As the molecular docking paradigm solidifies its status as a significant tool for drug discovery, chemists explore additional applications of the methods in ways that sometime stretch the existing algorithms to their limits. Most docking programs, including eHiTS, have not been designed or optimized to perform blind docking. In structure based drug discovery, the user is typically expected to define, at some level of accuracy, the binding pocket in the target of interest. The binding site is determined either based on known binding modes of ligands as found in crystal structures of complexes, or based on an educated hypothesis. There are cases, however, in which assumptions about the possible locations of binding hot spots are difficult or should be avoided altogether. This is the case, for example, when the existence of secondary binding sites is suspected, or when one would like to screen active ligands and other compounds on a range of targets to estimate the possibility for drug side-effects, toxicity, and other types of biological activities.
The standard eHiTS usage requires a rough definition of the binding pocket. This is done through the clip file. This file should contain at least two sets of coordinates (or two spatial points) that are located in the designated binding pocket. eHiTS then draws a box around those points, expands it to some extent in all directions and places the search grid inside that box. Then, the box is “flooded” with a virtual fluid to detect all the cavities which will define the binding surface. This is a highly automated process, but it still relies on that user-defined clipping. Commonly the native ligand, amino acids from the binding pocket, or a few atoms from either are chosen as a clip file. If eHiTS is run with the -complex option, the native ligand is inferred as the clipping coordinates. However, eHiTS could be used without any clipping. In this case, the entire receptor will be considered for docking. The whole protein will be flooded, and sufficiently deep clefts will be searched on its surface. The final space in which docking will be performed is defined by the interconnected pockets found on the target. The search grid in such scenarios is typically large, and extensive sampling is required. Nevertheless, the computational efficiency of the eHiTS algorithm allows good sampling in reasonable timescales.
Several eHiTS users expressed specific interest in blind docking in recent months, and therefore we decided to evaluate eHiTS’ performance in this context. We used the set that was used in an earlier blind docking evaluation (Hetenyi and van der Spoel, 2006 ). We focused on the 43 complexes used in the paper and have not attempted to use the apo structures. 3 codes (1B70, 1FIW and 1QIZ) were left out because of uncertainty regarding the exact structure used in the paper for docking. The default accuracy (3) was used throughout the study. The average blind docking time was 9 minutes per receptor for this set.
77.5% of the cases gave at least one conformation under 2 Å in the top 10 poses. In the other cases, one accumulative docking round using poses from the first round as clip files produced successful binding modes in the top 5 poses. The top rank pose is in most cases in the correct binding pocket, offering a good starting point for pose refinement.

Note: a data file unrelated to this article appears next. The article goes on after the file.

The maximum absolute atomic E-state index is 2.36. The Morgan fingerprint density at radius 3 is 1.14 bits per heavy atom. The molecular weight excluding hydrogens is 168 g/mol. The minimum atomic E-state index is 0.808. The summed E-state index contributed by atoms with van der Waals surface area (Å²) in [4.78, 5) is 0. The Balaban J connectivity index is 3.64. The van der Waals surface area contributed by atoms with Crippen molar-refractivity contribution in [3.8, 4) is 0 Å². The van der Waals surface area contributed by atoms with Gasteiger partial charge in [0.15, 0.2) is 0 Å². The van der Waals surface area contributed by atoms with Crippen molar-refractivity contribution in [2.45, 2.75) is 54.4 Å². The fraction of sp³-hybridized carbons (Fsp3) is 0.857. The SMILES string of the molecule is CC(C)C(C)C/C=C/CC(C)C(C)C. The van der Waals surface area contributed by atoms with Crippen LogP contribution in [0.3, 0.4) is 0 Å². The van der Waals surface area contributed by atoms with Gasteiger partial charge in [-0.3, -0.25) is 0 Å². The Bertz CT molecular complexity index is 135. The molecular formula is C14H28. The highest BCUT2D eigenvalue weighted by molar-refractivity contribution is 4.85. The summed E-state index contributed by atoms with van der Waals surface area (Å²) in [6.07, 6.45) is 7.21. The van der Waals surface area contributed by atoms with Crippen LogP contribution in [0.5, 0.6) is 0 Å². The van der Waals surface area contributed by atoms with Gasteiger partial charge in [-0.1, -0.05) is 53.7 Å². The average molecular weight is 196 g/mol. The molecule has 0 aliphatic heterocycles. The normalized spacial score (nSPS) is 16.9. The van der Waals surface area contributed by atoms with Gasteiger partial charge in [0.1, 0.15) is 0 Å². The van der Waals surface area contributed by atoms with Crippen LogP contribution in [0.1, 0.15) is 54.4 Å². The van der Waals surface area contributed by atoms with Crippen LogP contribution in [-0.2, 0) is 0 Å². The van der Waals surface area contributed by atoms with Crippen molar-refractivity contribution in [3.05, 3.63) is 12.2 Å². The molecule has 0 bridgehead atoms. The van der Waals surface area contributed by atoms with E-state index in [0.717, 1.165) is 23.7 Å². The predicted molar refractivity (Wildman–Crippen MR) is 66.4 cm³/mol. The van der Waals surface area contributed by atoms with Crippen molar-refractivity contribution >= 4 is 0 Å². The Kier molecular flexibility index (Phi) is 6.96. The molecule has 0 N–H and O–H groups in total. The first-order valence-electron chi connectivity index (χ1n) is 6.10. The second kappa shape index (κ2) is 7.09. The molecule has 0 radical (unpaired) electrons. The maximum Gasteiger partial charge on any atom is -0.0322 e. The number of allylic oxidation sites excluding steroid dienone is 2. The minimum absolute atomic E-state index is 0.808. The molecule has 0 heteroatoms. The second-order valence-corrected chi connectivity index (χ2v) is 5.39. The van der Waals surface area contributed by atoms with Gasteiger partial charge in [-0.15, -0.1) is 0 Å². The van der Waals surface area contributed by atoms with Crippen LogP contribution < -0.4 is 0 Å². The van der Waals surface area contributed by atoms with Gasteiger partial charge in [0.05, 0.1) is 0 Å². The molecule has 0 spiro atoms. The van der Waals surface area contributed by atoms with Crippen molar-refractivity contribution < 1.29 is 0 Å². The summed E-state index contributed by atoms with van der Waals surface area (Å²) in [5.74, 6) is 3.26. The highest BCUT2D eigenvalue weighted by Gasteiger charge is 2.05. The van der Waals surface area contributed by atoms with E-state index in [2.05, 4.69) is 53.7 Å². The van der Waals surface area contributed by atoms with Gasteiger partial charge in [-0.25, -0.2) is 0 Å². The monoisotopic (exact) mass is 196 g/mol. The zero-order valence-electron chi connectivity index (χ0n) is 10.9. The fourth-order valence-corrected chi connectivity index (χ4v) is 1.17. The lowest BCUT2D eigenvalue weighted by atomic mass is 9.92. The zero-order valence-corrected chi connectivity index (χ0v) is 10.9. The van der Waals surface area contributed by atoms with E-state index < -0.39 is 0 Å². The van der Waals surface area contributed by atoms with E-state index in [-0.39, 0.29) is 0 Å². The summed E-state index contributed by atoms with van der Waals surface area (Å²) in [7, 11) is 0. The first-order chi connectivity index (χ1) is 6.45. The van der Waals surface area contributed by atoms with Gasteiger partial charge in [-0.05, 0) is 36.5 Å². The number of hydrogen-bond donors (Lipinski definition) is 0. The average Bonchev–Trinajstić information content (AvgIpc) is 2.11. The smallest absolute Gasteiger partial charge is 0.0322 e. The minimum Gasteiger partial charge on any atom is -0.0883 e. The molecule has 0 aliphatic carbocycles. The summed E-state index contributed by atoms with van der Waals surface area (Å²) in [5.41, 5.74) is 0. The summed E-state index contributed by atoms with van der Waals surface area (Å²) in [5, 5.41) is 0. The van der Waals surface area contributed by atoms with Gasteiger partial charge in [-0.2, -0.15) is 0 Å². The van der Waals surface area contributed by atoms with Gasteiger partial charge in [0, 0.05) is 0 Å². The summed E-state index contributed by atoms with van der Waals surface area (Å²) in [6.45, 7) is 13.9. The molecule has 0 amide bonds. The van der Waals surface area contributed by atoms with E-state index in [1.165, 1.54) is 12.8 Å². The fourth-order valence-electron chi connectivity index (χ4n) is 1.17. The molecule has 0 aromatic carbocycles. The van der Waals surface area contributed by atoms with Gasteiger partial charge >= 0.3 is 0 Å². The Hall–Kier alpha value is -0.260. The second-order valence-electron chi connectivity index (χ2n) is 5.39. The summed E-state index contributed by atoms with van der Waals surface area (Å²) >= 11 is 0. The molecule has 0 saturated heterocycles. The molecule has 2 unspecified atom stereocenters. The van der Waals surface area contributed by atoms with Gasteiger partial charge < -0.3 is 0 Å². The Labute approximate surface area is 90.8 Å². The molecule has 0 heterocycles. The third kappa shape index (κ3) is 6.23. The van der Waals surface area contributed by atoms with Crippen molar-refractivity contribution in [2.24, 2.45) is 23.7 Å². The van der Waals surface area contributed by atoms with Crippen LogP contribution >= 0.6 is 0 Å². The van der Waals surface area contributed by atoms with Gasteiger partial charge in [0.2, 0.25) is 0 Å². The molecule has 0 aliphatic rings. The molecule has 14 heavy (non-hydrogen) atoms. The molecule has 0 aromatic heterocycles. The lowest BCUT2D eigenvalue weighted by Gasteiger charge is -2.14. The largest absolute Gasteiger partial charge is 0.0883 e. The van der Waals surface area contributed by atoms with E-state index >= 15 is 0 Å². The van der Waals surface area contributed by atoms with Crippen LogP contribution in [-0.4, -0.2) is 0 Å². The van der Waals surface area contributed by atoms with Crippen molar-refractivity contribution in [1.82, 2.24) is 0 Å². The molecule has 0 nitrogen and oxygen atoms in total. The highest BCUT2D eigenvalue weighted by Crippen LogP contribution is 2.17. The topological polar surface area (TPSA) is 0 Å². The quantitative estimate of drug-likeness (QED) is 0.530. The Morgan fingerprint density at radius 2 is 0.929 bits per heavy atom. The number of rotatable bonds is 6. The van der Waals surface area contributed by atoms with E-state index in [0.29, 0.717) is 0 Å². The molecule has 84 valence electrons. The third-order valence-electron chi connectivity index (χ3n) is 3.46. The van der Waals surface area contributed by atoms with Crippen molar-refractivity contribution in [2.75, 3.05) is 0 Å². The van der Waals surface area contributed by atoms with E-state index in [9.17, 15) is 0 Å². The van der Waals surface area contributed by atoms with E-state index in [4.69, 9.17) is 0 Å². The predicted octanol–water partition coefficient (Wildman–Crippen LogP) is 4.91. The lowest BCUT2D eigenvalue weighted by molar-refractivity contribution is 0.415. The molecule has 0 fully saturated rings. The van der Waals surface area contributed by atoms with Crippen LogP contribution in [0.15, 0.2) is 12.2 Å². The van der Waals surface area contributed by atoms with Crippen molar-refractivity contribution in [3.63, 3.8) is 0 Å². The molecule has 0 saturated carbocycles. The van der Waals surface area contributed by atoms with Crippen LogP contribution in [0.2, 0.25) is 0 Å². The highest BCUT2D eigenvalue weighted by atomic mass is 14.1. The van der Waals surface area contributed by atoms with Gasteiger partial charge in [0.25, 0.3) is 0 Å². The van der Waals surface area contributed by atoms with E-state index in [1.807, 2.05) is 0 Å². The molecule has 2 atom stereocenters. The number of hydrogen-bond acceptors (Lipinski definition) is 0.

The table here details the results for the specific codes. The Job# column describes whether the results were obtained with a single blind docking run, or with 2 cycles. The Rank# and RMSD columns indicate the rank of the first pose under 2 Å and its RMSD from the crystallographic conformation. The last two columns indicate the top-rank and closest poses RMSDs.
The blind docking of phenol into insulin (1MPJ) is shown in Picture1 below. The crystallographic pose is shown in cyan, and sample poses are shown in “hot spots” detected during docking. Those poses can be used to clip the receptor in accumulative docking runs in which the sampling is finer, and the binding pockets are better modelled. It should be noted that this code generates an unusually big number (5) of hot spots. In most cases in the set we observed three, two and often one hot spot, manifesting the detection of the correct binding pocket.
Picture1: Phenol binding to Insulin.Several potential binding pockets are detected for this small ligand.
1NGP (N1G9 FAB fragment) is a case where the majority of poses are generated far from the native ligand. Picture 2 below shows that most of the poses are located in the big cavity between chains L and H of the crystal structure. Several poses, however, reproduce the x-ray binding mode (in cyan) with close to 1 Å RMSD.
Picture2: 2-(4-hydroxy-3-nitrophenyl)acetic acid docked into N1G9 FAB fragment. The majority of poses are located in the big cavity between chains L and H.
The above results clearly demonstrate the viability of eHiTS as a blind docking tool. In all cases the correct binding pocket has been identified in the top 32 solutions, and in most cases good poses under 2 Å and even 1 Å were found at the top of the generated poses. The conformations may be further refined by clipping the receptor for subsequent runs, and by working at higher accuracies. As always in eHiTS, the jobs are extremely easy to setup with a simple command line, and with no required preparation for the receptor or the ligand. This, and the speed of the calculations make eHiTS a high throughput blind docking solution.
- Hetenyi, C. Van der Spoel, D.: ”Blind docking of drug-sized compounds to proteins with up to a thousand residues.”;
2006 Feb 20;580(5):1447-50. Epub 2006 Jan 31.
- Blind docking results for eHiTS 2009.1, using the test set of Hetenyi et.al.
by Orr Ravitz